By Justice Marvin Baxter

June 9, 2018

Justice Baxter (left) with Governor Deukmejian (right) accompanied by their wives.
We join together this afternoon to celebrate the life of Governor George Deukmejian, who was a wonderful person and a great governor.  I am delighted to be here with so many other former employees, and long time friends, associates, and supporters of the Governor. Gloria, thank you for inviting me to speak on the Governor’s contributions to California’s judiciary. Before doing so, we all thank and commend you for your unbridled support during the Governor’s 28 years of public service, the dignity, class and contributions you made as First Lady of California, and for providing for his care and comfort, especially during his final years of declining health. I had the honor and privilege to serve as the Governor’s Appointments Secretary for 6 years, from when he took office in 1983 until I joined the Court of Appeal in the fall of 1988.  My job was to serve as the Governor’s principal advisor on appointments to the executive and judicial branches of state government. When I became an appellate justice, my Chief Deputy succeeded me as Appointments Secretary and very ably served for the final two years of the administration.  Let me provide a little “Inside Baseball” and explain how that came about.  It illustrates just how perceptive the Governor was. Gaddi Vasquez became my Chief Deputy at the beginning of the second term, but soon left to accept the Governor’s appointment to a vacancy on the Orange County Board of Supervisors.  I confided to the Governor that I was having trouble finding the right person to replace Gaddi.  After pondering the issue for a few moments, the Governor asked whether Tim Flanigan, my Chief Deputy during the first term, had done a good job.  I responded that “Yes, Tim was great.”  The Governor looked at me, stroked his chin, and then said, “You know he has a twin brother.”   I took it from there.  So, that’s the “Inside Edition” of how Terry Flanigan became Chief Deputy and later succeeded me as Appointments Secretary. George Deukmejian viewed the appointment of judges as a governor’s most important responsibility.  He made that crystal clear.  When asked in 1982 why he decided to run as an underdog for governor instead of seeking a safe re-election as Attorney General, his answer was short and to the point.  “Governors appoint judges – Attorney Generals do not.” That power and responsibility is especially true in California.  California has the largest judicial system in the western world, consisting of approximately 2,000 trial judges, over 100 court of appeal justices, and 7 members of the supreme court.  A California governor will make more judicial appointments during any given period of time than will the President of the United States.  Governor Deukmejian made over 1,000 judicial appointments during his two terms of office. The Governor clearly defined his goals and objectives for the judicial appointments process and we made every effort to faithfully implement them. He filled judicial vacancies in a timely manner, recognizing that the public’s access to justice should not be unreasonably delayed.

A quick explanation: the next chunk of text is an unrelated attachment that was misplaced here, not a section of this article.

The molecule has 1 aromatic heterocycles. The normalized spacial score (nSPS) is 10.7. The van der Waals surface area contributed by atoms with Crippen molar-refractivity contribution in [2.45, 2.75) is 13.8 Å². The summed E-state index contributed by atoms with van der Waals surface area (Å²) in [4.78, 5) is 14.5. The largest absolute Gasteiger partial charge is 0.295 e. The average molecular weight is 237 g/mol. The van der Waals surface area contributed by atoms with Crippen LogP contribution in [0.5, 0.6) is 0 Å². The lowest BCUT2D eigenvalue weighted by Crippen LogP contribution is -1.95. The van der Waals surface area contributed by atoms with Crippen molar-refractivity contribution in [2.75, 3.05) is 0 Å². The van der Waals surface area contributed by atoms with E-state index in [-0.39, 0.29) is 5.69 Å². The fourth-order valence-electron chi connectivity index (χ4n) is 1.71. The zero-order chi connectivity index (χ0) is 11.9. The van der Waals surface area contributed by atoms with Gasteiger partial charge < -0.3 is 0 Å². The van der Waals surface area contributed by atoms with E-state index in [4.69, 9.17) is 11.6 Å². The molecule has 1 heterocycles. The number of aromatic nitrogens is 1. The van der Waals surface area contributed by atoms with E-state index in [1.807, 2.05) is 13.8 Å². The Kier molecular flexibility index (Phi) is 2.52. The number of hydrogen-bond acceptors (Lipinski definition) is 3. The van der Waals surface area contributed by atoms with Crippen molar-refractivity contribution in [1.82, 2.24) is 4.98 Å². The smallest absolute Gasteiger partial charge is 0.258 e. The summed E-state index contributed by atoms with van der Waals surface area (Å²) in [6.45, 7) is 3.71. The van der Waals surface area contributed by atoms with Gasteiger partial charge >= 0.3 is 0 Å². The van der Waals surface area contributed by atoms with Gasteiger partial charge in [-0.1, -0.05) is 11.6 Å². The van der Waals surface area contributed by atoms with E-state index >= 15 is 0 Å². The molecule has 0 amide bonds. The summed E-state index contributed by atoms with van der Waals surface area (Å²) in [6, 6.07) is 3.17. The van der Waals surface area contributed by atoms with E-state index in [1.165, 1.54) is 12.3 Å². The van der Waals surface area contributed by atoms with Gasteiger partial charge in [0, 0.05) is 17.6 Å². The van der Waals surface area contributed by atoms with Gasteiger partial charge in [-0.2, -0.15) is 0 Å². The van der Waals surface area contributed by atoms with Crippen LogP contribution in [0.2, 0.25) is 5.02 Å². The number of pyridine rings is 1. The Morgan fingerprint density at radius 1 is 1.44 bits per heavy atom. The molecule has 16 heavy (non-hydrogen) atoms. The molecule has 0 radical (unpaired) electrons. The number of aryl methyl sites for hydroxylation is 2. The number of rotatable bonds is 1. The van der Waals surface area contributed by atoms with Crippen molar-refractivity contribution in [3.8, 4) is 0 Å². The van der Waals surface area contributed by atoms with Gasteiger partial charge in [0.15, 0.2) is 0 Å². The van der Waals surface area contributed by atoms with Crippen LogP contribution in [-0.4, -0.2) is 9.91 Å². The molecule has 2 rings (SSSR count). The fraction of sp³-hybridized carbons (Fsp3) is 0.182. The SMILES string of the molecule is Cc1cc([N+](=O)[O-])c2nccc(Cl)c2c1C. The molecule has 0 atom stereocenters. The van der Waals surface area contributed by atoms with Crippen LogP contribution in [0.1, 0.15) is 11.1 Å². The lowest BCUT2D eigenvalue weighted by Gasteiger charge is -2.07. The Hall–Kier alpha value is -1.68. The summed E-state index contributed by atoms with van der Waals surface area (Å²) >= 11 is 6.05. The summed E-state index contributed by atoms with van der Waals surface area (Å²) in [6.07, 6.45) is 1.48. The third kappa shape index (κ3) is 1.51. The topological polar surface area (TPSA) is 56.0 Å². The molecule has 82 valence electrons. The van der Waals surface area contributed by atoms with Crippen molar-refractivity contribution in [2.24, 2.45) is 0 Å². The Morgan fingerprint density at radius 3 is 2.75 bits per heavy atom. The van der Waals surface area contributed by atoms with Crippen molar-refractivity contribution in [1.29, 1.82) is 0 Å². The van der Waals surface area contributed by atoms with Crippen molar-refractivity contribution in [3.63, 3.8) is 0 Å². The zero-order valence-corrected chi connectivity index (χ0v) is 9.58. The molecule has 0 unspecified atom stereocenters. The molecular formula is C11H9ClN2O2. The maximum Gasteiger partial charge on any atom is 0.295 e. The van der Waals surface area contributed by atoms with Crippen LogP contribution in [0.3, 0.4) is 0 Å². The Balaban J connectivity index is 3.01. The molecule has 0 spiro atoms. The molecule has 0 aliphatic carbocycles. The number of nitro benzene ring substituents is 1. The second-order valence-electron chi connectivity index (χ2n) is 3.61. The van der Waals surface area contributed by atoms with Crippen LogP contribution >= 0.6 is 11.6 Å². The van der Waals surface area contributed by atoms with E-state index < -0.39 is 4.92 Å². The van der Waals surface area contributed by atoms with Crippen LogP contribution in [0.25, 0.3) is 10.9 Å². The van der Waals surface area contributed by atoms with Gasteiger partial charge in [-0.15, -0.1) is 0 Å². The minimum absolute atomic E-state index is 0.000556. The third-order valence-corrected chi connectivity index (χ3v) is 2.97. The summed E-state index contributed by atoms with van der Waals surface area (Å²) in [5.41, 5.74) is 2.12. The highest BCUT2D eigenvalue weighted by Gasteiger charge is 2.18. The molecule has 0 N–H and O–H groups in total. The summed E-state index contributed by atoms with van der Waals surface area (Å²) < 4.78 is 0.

Justice Baxter (left) with Governor Deukmejian (right).